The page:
Saturday, May 5, 2012

Autism and Ethic of Inclusion

Ari Ne'eman
BLOOMFIELD, N.J. -- When autism advocate Ari Ne'eman, Barack Obama's appointee to the National Council on DisAbility, recently spoke locally, the discussion was not about autism, per se, but about civil rights.
Specifically, Ne'eman discussed how the role of the disabled person relates to history and human rights, and what it means to be “different” in an America built on the tenents of equality and "justice for all.”
“Nobody should have to pretend to be something that they’re not, as a means of being included in their own society,” he said in an one-hour speech at Bloomfield High School on April 26.  “We are taught at a very young age that to be ‘different’ is to be ‘wrong.’  [For those who are different] that’s a horrendous way of living.”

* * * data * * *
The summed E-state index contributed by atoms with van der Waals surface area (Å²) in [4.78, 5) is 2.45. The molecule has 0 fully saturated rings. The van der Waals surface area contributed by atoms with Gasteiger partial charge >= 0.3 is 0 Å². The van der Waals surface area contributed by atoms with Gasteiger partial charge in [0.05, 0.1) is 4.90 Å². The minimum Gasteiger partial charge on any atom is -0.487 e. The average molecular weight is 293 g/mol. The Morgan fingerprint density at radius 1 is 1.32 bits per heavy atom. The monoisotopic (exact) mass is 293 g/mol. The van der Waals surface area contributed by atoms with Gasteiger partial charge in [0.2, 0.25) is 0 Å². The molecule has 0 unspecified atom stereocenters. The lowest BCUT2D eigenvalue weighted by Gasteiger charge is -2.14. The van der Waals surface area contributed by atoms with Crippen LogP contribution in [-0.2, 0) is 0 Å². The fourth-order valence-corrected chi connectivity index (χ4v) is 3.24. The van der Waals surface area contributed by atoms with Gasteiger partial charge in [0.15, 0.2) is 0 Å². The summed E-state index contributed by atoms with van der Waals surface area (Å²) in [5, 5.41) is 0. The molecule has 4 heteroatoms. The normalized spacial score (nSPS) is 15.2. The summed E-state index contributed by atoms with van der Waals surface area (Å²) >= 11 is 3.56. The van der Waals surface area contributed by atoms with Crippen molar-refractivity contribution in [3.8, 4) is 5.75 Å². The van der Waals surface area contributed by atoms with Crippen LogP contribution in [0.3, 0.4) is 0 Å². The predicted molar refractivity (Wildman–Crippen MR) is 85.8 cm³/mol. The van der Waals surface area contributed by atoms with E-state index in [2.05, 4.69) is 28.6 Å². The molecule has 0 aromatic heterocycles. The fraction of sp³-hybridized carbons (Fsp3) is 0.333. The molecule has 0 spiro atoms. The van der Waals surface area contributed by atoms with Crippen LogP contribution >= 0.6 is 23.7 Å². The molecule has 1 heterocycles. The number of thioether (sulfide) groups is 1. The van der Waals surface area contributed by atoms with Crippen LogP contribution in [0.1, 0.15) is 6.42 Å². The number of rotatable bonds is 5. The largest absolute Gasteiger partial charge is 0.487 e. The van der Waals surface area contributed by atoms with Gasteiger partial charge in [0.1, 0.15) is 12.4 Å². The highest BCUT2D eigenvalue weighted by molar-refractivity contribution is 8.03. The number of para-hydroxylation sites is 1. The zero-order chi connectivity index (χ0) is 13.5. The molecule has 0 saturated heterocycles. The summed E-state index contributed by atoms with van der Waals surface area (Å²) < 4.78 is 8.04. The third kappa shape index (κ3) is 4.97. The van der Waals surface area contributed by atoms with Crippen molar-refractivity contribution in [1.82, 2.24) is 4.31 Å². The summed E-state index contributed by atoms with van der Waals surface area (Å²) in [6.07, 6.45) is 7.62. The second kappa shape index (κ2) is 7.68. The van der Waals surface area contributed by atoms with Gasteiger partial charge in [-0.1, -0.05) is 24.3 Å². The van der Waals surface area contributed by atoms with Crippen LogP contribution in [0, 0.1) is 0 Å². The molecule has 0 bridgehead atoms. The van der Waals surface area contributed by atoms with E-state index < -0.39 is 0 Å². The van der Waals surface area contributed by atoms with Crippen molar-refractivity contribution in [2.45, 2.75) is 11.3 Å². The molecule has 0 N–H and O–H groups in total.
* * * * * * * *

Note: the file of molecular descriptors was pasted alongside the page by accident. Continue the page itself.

Ne’eman, who is himself autistic, addressed a range of issues facing disabled Americans, specifically those with autism. The definition of ‘normalcy,’ he said, largely determines a school district’s attitude toward classroom inclusion, as well as host of other issues from social acceptance to employability.

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